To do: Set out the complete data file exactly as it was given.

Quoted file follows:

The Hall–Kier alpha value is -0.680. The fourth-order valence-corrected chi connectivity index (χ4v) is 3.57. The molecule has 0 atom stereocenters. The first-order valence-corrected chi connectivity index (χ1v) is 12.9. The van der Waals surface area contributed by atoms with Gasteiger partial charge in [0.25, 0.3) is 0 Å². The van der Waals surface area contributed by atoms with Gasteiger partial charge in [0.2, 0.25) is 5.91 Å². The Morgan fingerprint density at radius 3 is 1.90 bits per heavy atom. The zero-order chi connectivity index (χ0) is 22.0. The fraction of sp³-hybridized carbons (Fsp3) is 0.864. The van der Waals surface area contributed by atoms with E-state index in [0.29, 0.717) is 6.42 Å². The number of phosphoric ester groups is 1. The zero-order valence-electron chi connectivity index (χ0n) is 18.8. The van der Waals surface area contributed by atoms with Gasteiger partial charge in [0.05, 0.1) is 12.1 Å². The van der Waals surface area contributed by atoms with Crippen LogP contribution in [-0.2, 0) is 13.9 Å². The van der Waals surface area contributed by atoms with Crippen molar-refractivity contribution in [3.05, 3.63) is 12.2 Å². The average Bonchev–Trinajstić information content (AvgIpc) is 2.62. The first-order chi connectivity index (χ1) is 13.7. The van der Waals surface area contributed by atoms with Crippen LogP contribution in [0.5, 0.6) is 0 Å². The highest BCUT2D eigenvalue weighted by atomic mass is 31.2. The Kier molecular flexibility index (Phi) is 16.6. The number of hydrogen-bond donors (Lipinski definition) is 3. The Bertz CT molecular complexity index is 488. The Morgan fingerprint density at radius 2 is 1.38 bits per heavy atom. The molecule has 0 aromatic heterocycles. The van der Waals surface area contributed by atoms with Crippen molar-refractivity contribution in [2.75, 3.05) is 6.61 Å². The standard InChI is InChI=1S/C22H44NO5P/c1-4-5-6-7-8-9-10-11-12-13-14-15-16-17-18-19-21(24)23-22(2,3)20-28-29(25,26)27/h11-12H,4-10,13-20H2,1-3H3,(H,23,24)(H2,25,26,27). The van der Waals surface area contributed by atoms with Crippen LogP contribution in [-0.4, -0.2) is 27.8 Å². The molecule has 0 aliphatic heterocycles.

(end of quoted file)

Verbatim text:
The Hall–Kier alpha value is -0.680. The fourth-order valence-corrected chi connectivity index (χ4v) is 3.57. The molecule has 0 atom stereocenters. The first-order valence-corrected chi connectivity index (χ1v) is 12.9. The van der Waals surface area contributed by atoms with Gasteiger partial charge in [0.25, 0.3) is 0 Å². The van der Waals surface area contributed by atoms with Gasteiger partial charge in [0.2, 0.25) is 5.91 Å². The Morgan fingerprint density at radius 3 is 1.90 bits per heavy atom. The zero-order chi connectivity index (χ0) is 22.0. The fraction of sp³-hybridized carbons (Fsp3) is 0.864. The van der Waals surface area contributed by atoms with E-state index in [0.29, 0.717) is 6.42 Å². The number of phosphoric ester groups is 1. The zero-order valence-electron chi connectivity index (χ0n) is 18.8. The van der Waals surface area contributed by atoms with Gasteiger partial charge in [0.05, 0.1) is 12.1 Å². The van der Waals surface area contributed by atoms with Crippen LogP contribution in [-0.2, 0) is 13.9 Å². The van der Waals surface area contributed by atoms with Crippen molar-refractivity contribution in [3.05, 3.63) is 12.2 Å². The average Bonchev–Trinajstić information content (AvgIpc) is 2.62. The first-order chi connectivity index (χ1) is 13.7. The van der Waals surface area contributed by atoms with Crippen LogP contribution in [0.5, 0.6) is 0 Å². The highest BCUT2D eigenvalue weighted by atomic mass is 31.2. The Kier molecular flexibility index (Phi) is 16.6. The number of hydrogen-bond donors (Lipinski definition) is 3. The Bertz CT molecular complexity index is 488. The Morgan fingerprint density at radius 2 is 1.38 bits per heavy atom. The molecule has 0 aromatic heterocycles. The van der Waals surface area contributed by atoms with Crippen molar-refractivity contribution in [2.75, 3.05) is 6.61 Å². The standard InChI is InChI=1S/C22H44NO5P/c1-4-5-6-7-8-9-10-11-12-13-14-15-16-17-18-19-21(24)23-22(2,3)20-28-29(25,26)27/h11-12H,4-10,13-20H2,1-3H3,(H,23,24)(H2,25,26,27). The van der Waals surface area contributed by atoms with Crippen LogP contribution in [-0.4, -0.2) is 27.8 Å². The molecule has 0 aliphatic heterocycles.